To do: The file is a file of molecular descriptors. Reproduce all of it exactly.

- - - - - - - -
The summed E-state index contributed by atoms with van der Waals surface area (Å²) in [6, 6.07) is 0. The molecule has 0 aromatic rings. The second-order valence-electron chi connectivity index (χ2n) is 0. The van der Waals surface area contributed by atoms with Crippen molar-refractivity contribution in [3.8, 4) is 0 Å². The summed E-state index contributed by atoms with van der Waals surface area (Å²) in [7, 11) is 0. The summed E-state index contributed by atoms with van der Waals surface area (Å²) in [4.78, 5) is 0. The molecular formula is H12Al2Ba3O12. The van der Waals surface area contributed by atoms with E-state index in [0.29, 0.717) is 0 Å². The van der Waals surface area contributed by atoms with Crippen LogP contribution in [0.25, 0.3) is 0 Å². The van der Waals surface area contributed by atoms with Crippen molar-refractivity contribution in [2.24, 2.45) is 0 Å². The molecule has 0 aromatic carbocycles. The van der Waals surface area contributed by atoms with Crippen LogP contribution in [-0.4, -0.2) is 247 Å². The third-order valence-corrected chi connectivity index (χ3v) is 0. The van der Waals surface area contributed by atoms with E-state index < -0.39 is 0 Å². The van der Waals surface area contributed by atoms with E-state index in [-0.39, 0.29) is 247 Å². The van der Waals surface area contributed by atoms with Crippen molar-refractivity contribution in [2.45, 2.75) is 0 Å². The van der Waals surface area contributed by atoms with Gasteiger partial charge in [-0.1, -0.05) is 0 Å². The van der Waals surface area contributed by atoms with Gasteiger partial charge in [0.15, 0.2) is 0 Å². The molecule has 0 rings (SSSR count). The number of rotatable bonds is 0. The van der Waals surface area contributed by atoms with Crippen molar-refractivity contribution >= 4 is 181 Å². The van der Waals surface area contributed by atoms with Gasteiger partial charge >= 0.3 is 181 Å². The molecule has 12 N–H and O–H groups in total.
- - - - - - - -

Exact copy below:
The summed E-state index contributed by atoms with van der Waals surface area (Å²) in [6, 6.07) is 0. The molecule has 0 aromatic rings. The second-order valence-electron chi connectivity index (χ2n) is 0. The van der Waals surface area contributed by atoms with Crippen molar-refractivity contribution in [3.8, 4) is 0 Å². The summed E-state index contributed by atoms with van der Waals surface area (Å²) in [7, 11) is 0. The summed E-state index contributed by atoms with van der Waals surface area (Å²) in [4.78, 5) is 0. The molecular formula is H12Al2Ba3O12. The van der Waals surface area contributed by atoms with E-state index in [0.29, 0.717) is 0 Å². The van der Waals surface area contributed by atoms with Crippen LogP contribution in [0.25, 0.3) is 0 Å². The van der Waals surface area contributed by atoms with Crippen molar-refractivity contribution in [2.24, 2.45) is 0 Å². The molecule has 0 aromatic carbocycles. The van der Waals surface area contributed by atoms with Crippen LogP contribution in [-0.4, -0.2) is 247 Å². The third-order valence-corrected chi connectivity index (χ3v) is 0. The van der Waals surface area contributed by atoms with E-state index < -0.39 is 0 Å². The van der Waals surface area contributed by atoms with E-state index in [-0.39, 0.29) is 247 Å². The van der Waals surface area contributed by atoms with Crippen molar-refractivity contribution in [2.45, 2.75) is 0 Å². The van der Waals surface area contributed by atoms with Gasteiger partial charge in [-0.1, -0.05) is 0 Å². The van der Waals surface area contributed by atoms with Gasteiger partial charge in [0.15, 0.2) is 0 Å². The molecule has 0 rings (SSSR count). The number of rotatable bonds is 0. The van der Waals surface area contributed by atoms with Crippen molar-refractivity contribution >= 4 is 181 Å². The van der Waals surface area contributed by atoms with Gasteiger partial charge >= 0.3 is 181 Å². The molecule has 12 N–H and O–H groups in total.